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China and Inner Asia
In Session: Justice Through the Looking Glass: Fiction, Technology, and Law in Late Imperial and Modern China
1: Bad Romance: Moral Imagination and Judicial Dilemmas in Late Ming Court Case Stories
Tuesday, March 23, 2021
3:00pm – 4:30pm EDT
Harvard University, United States
This paper reevaluates the literary and historical significance of court case stories of the late Ming Dynasty (ca. 1600 – 1644). These fictional accounts of legal cases, geared towards entertainment, have long been dismissed by scholars as neither a mature form of literature nor useful historical records. By contrast, I argue that the authors’ combination of the conventions of Ming narrative fiction with those of legal complaints and verdicts was an innovative story-telling strategy. The narrative part of each story presents the course of the conflict from its social origins to its resolution in the courtroom, while the legal documents embedded within the story present a version of events that have been formulated, and often sanitized, to support the judge’s final verdict. The juxtaposition of different formats thus allows the reader to adjudicate the fairness of the judgment in a broader social context.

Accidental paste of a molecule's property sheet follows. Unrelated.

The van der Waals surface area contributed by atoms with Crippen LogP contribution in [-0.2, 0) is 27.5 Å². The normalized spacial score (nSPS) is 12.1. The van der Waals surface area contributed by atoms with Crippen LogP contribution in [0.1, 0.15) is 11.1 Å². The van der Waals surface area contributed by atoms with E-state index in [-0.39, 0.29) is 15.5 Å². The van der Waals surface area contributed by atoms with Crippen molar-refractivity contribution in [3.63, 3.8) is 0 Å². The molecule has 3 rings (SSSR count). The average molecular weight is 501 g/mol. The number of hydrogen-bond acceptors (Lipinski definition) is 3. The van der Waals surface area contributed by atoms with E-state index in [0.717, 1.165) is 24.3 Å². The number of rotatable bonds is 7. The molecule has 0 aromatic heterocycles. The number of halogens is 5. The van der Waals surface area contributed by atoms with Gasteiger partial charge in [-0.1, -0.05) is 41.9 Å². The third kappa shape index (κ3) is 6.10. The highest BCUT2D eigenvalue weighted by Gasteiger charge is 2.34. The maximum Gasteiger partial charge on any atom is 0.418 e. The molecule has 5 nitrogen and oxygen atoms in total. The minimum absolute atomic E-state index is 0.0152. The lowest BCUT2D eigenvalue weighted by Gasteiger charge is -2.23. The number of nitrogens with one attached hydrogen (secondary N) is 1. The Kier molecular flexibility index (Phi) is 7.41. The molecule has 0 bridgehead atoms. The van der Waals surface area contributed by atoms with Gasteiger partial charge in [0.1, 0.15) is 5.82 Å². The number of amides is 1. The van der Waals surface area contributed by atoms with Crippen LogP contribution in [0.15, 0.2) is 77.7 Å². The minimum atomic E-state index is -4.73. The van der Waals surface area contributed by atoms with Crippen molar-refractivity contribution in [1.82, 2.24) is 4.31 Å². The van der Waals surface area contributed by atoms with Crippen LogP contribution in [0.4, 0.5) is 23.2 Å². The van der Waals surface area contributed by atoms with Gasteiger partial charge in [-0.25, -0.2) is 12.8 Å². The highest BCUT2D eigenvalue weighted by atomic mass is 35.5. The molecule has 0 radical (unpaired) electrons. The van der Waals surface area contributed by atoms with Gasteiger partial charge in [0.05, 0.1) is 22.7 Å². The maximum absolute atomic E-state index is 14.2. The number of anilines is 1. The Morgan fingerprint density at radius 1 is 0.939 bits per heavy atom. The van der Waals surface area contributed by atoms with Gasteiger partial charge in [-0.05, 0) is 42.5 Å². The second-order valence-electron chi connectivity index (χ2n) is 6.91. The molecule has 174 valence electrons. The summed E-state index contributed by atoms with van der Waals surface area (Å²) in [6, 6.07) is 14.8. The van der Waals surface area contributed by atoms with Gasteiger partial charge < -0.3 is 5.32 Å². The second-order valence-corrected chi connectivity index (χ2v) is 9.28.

Using two stories of adultery as examples, this paper shows that the authors consciously explored the judicial dilemmas born out of the conflict between the gradual elaboration of the codes and statutes during the Ming and morality as it existed in the popular imagination. Specifically, in certain sexual offenses, a widely held moral belief that mitigating circumstances should be considered regardless of an offender’s familial relationship to the victim conflicted with the Confucian family values embedded in the legal code. The authors leveled explicit criticism at the increasing complexity and professionalization of the legal system which, in certain aspects, had moved away from popular conceptions of justice.